Iraqi leaders from different parties have met and discussed the future. After deliberations Prime Minister Nouri al-Maliki gave a speech today outlining the short-term future of their country. It includes the end of UN mandates, a strategic partnership with the US economically and with a post World War II-style base structure that leaves 50,000 US troops in-country for the foreseeable future for coup security and as a bulwark against external interference (read: Iran). The timetable for these implementations will be July 2008, when the Surge divisions come back to the US as scheduled. With America getting special economic incentives and the military playing a remote supporting role, the emerging Iraq is on its way to recovery with America finally reaping some of the benefits (for a change).
A few points are evident in these plans: the Surge is working but is not complete, stability is encouraging the political process, Iraqis are tired of its seventeen-years of lost or incomplete sovereignty, and America will still be essential to Iraq’s post-war success. While many here want to give up on America’s role in the region, people in Iraq who have seen the American presence closer than any other nation in the region (barring Israel), still want our presence there. So, look for the Dems to change the subject to social issues next year as things improve in Iraq.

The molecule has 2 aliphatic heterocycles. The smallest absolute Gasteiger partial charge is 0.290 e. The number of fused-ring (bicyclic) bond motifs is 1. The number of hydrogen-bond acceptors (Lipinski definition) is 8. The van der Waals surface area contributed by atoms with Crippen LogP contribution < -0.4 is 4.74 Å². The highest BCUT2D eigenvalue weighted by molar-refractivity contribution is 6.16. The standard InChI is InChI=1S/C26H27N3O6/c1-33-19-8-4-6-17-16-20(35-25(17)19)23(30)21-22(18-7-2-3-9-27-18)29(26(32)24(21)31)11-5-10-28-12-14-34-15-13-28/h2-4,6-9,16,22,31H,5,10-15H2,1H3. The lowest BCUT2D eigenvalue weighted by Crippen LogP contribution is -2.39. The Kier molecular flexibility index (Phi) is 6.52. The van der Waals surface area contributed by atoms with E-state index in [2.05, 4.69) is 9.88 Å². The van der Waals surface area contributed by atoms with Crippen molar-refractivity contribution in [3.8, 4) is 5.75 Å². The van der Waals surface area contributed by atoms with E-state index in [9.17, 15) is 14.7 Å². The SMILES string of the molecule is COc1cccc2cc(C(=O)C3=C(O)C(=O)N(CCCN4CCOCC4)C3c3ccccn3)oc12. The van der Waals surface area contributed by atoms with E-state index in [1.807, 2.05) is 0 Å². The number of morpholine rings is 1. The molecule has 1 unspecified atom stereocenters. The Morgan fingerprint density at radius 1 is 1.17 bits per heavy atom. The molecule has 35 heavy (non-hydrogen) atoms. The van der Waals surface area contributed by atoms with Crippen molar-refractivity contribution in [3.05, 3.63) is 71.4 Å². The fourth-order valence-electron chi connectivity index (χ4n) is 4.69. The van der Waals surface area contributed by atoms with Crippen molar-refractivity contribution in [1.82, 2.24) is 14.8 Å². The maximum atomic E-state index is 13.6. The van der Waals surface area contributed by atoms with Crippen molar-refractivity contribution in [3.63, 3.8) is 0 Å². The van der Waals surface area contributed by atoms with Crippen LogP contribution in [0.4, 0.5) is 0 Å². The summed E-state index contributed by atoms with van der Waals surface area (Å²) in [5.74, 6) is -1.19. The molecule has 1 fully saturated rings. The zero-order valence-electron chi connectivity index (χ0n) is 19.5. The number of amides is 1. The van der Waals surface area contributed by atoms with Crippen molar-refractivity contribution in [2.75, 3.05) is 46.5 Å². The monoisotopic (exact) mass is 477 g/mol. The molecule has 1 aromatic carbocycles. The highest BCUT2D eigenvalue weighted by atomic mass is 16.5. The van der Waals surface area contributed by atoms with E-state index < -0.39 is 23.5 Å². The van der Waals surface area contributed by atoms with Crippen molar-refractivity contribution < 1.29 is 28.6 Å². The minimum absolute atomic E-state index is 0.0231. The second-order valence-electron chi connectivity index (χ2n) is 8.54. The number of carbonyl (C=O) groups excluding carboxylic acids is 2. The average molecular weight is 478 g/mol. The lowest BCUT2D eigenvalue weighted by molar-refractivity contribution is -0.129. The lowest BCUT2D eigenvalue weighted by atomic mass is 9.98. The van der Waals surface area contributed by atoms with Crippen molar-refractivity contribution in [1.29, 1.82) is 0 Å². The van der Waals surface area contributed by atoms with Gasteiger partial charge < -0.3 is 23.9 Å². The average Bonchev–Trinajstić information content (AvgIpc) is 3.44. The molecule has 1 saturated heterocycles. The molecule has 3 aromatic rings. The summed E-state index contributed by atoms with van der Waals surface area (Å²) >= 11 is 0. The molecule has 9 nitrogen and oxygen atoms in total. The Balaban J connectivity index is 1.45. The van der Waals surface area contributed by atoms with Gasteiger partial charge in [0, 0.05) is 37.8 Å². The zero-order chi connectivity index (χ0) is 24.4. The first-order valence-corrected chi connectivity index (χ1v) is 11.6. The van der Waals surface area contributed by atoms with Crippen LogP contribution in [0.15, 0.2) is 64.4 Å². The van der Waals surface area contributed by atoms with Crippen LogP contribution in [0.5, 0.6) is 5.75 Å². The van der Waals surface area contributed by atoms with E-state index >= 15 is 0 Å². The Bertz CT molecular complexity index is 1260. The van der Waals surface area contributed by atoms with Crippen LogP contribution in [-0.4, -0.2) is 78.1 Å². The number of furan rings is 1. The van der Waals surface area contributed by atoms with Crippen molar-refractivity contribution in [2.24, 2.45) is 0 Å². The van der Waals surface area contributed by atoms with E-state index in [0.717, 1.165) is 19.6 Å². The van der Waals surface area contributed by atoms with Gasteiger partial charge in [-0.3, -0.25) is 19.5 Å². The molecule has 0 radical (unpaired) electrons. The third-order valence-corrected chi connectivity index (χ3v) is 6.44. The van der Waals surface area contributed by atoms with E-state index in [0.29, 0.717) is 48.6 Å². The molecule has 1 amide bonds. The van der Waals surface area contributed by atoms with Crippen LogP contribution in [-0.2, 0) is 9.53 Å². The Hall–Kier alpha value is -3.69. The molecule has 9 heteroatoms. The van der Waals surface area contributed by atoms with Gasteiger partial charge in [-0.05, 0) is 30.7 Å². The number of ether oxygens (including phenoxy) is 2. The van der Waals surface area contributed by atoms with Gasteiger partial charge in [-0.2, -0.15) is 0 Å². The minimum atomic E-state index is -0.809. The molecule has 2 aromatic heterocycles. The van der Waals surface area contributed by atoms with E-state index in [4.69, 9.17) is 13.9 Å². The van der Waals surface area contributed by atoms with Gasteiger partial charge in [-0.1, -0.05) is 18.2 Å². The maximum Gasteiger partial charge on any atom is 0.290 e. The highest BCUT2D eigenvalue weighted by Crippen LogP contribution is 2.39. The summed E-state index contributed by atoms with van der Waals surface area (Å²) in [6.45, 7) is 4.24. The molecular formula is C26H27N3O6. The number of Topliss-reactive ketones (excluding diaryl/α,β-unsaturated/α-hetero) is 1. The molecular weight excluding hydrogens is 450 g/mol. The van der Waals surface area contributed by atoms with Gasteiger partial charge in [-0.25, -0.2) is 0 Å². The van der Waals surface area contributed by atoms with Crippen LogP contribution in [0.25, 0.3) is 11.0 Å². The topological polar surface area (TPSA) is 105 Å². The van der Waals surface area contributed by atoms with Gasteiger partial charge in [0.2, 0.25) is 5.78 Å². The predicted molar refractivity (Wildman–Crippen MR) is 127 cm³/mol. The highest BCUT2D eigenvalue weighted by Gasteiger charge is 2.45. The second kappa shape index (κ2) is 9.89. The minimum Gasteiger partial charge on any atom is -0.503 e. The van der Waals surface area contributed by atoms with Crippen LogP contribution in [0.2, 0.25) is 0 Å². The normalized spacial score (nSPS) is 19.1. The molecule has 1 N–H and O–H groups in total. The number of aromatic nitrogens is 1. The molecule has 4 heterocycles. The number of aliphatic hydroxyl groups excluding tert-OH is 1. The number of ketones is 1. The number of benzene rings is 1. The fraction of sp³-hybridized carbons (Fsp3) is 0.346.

I like the transitional tone of these proposals. I like that in the final analysis, if this proposal works and a new relationship is formed, success will have been evident. If a victory in a post-Cold War world looks like anything, it would look like this: though troops remain in a limited fashion (like Cuba, Korea, Germany, and Japan) in a nation that appreciates our efforts, democracy and capital will eventually flourish as stability and hope return.
Also, the establishment of an American ally in this part of the world demonstrates to Mideast that there is hope and a way out of their hate and resentment-mongering squalor… if the proposal works, of course, which still needs to be seen. It’s probably the best proposal that they could come up with and it seems pretty good.
Pic from my brother’s camera during his deployment in Iraq 2005-2006. The “Freedom then Walmart” message is actually appropriate– once security allows political forces to move, the money comes in, the Iraqi people prosper… and buy our stuff!
Posted in Politics, The Iraq Front | 2 Comments »
Posted by Ryan on November 25, 2007
The Washington Compost has a piece today saying that the Feds have routinely asked for cellphone tracking with a very low standard for warrants. The by-line is misleading when it states that “Secret Warrants Granted Without Probable Cause.” The piece even says that there is probable cause, just a lower and delayed standard. The government has been using this surveillance technique to follow drug traffickers, suspects, fugitives, and possibly potential terrorists. A judge, Brian L. Owsley, threw out a Texas case that dealt with the government trying to use a 911-locator option to find a narcotics dealer because of the nature of the evidence– not that there wasn’t evidence, just not enough for the judge’s satisfaction. The cellphone companies often volunteer information like this, which is legal, but if the Feds ask for it we have a major civil liberties case. This whole issue needs to be clarified in law quickly.